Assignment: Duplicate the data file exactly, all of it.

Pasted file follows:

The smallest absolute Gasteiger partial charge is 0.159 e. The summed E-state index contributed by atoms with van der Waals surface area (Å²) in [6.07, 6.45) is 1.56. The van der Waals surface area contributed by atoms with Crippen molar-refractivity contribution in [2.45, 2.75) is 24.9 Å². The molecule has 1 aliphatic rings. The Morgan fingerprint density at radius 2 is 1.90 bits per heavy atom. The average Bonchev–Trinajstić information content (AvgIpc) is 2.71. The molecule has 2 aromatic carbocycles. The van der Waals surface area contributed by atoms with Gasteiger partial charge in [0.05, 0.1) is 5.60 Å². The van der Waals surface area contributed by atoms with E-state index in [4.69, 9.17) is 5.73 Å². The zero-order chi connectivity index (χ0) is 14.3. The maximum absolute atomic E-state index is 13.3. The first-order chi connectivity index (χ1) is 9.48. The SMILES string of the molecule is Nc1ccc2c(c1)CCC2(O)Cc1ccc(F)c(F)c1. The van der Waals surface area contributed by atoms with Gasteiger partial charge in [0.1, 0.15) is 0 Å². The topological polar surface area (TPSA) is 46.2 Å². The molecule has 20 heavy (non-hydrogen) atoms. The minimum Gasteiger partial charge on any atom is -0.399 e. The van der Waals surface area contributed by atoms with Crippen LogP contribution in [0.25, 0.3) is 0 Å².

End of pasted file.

The smallest absolute Gasteiger partial charge is 0.159 e. The summed E-state index contributed by atoms with van der Waals surface area (Å²) in [6.07, 6.45) is 1.56. The van der Waals surface area contributed by atoms with Crippen molar-refractivity contribution in [2.45, 2.75) is 24.9 Å². The molecule has 1 aliphatic rings. The Morgan fingerprint density at radius 2 is 1.90 bits per heavy atom. The average Bonchev–Trinajstić information content (AvgIpc) is 2.71. The molecule has 2 aromatic carbocycles. The van der Waals surface area contributed by atoms with Gasteiger partial charge in [0.05, 0.1) is 5.60 Å². The van der Waals surface area contributed by atoms with E-state index in [4.69, 9.17) is 5.73 Å². The zero-order chi connectivity index (χ0) is 14.3. The maximum absolute atomic E-state index is 13.3. The first-order chi connectivity index (χ1) is 9.48. The SMILES string of the molecule is Nc1ccc2c(c1)CCC2(O)Cc1ccc(F)c(F)c1. The van der Waals surface area contributed by atoms with Gasteiger partial charge in [0.1, 0.15) is 0 Å². The topological polar surface area (TPSA) is 46.2 Å². The molecule has 20 heavy (non-hydrogen) atoms. The minimum Gasteiger partial charge on any atom is -0.399 e. The van der Waals surface area contributed by atoms with Crippen LogP contribution in [0.25, 0.3) is 0 Å².